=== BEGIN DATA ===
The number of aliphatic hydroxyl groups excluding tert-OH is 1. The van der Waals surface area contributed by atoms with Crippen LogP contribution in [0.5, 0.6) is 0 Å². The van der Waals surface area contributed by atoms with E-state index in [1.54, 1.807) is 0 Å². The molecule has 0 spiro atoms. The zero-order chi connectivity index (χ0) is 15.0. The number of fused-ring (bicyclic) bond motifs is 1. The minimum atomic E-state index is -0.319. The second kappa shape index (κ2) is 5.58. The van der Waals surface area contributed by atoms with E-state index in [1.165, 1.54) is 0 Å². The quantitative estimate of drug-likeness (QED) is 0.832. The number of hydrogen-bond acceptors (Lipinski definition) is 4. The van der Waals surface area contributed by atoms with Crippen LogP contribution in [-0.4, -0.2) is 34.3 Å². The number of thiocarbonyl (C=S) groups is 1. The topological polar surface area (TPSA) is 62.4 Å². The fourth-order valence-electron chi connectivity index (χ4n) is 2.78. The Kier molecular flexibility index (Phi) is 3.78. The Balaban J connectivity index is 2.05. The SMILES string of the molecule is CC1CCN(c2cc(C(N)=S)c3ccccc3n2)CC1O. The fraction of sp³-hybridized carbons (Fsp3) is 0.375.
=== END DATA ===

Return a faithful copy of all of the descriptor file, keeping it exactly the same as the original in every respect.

The number of aliphatic hydroxyl groups excluding tert-OH is 1. The van der Waals surface area contributed by atoms with Crippen LogP contribution in [0.5, 0.6) is 0 Å². The van der Waals surface area contributed by atoms with E-state index in [1.54, 1.807) is 0 Å². The molecule has 0 spiro atoms. The zero-order chi connectivity index (χ0) is 15.0. The number of fused-ring (bicyclic) bond motifs is 1. The minimum atomic E-state index is -0.319. The second kappa shape index (κ2) is 5.58. The van der Waals surface area contributed by atoms with E-state index in [1.165, 1.54) is 0 Å². The quantitative estimate of drug-likeness (QED) is 0.832. The number of hydrogen-bond acceptors (Lipinski definition) is 4. The van der Waals surface area contributed by atoms with Crippen LogP contribution in [-0.4, -0.2) is 34.3 Å². The number of thiocarbonyl (C=S) groups is 1. The topological polar surface area (TPSA) is 62.4 Å². The fourth-order valence-electron chi connectivity index (χ4n) is 2.78. The Kier molecular flexibility index (Phi) is 3.78. The Balaban J connectivity index is 2.05. The SMILES string of the molecule is CC1CCN(c2cc(C(N)=S)c3ccccc3n2)CC1O. The fraction of sp³-hybridized carbons (Fsp3) is 0.375.